I can live with wrinkles and arthritis—my biggest fear of aging is losing my brain power. What’s the joy in living to a ripe old age when I can’t even remember where I put my keys, or have a decent conversation with my grandchildren?
The good news is that scientists have pinpointed nutrients that can slow down cognitive decline. So if I watch my diet and take my vitamins, I improve my ‘brain health’—which means I have a better chance of keeping my memory and my sharpness decades down the road. Read on for these magic brain nutrients.
Brain booster # 1: vitamin B
Vitamin B plays a big role in the production of neurotransmitters, particularly acetylcholine. Acetylcholine helps in the ‘memory messages.’ In fact, one study showed that a Vitamin B deficiency can increase risk for Alzheimers; another showed that people who suffered from memory lapses and other Alzheimers-like symptoms had less ‘episodes’ when they started taking Vitamin B injections. However, dosage—under the supervision of a doctor—is crucial. Too much Vitamin B can do the complete opposite, and worsen memory problems. A ‘safe’ approach is to eat food like dairy products, fish, lean meat, legumes and nuts.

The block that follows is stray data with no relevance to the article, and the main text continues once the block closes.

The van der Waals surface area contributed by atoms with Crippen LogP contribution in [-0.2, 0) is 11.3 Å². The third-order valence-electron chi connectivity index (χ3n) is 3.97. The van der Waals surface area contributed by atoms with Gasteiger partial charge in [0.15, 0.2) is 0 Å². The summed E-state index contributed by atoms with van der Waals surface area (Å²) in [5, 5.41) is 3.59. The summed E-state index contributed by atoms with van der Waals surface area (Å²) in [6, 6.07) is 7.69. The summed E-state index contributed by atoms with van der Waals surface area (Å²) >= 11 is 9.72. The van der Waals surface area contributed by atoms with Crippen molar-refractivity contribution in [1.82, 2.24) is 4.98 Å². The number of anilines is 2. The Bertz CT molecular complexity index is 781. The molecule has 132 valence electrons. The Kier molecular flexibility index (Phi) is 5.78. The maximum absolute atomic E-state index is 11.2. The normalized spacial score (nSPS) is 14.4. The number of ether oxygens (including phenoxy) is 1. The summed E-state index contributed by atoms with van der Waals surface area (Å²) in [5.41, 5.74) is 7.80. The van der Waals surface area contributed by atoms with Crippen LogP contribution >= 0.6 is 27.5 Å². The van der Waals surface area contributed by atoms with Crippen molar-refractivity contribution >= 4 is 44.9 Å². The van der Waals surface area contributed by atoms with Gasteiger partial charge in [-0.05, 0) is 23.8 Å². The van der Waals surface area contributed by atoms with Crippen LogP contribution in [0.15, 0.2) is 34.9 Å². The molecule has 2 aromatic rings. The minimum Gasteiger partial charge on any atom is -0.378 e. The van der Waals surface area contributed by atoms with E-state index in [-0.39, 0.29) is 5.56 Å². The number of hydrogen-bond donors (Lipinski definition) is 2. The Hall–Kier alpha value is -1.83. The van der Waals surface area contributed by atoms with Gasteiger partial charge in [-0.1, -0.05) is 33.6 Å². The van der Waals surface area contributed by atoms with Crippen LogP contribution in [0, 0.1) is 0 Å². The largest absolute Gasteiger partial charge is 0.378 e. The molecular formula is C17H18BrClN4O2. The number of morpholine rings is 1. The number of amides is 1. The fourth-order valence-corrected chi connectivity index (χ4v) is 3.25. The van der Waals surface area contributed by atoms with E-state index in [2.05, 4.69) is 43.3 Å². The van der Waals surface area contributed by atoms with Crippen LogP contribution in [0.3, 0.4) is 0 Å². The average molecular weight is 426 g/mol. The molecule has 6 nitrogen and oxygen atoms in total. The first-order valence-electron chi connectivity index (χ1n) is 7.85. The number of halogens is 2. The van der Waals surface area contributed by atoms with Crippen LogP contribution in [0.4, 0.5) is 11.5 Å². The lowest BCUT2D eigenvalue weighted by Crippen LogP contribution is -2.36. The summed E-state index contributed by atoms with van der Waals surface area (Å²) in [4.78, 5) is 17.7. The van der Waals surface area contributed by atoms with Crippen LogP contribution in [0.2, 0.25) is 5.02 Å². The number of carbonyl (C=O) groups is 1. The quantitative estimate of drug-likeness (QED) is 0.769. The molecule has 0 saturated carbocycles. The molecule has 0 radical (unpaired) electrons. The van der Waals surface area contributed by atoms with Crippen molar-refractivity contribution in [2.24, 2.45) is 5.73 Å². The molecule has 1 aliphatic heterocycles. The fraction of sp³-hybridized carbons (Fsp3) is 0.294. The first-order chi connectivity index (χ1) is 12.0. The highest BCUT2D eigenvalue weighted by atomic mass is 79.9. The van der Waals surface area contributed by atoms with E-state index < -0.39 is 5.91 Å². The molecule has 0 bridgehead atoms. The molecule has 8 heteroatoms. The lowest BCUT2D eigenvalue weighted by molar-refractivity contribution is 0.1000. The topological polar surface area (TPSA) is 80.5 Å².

Brain booster # 2: antioxidants
Free radicals can damage brain cells and interfere with the ability to ‘communicate.’ So fight them off with antioxidants like vitamin E and C. One study published in the Archives of Neurology showed that people who had high intake of vitamin E had the slowest rate of cognitive decline. Some doctors recommend that Alzheimers patients take increased doses of vitamin E to slow down the effects of the disease. Some great sources of antioxidants are broccoli, red peppers, avocados and sunflower seeds; you can also take a vitamin E supplement , but consult your doctor if you are taking any blood thinners.
Brain booster # 3: minerals
Magnesium deficiency has been linked with lower cognitive function (like memory lapses and difficulty concentrating), because of its role in maintaining proper brain wave patterns and blood circulation in the brain. Iron and zinc are also crucial in concentration, and studies show that even the smallest deficiency (too small to be picked up by blood tests) can cause low attention spans. In fact, teens who had iron deficiencies have lower math test scores. Natural sources of these minerals are artichokes, nuts, whole grains, soybean products and chicken. Iron supplements are recommended for women who have gone through menopause.
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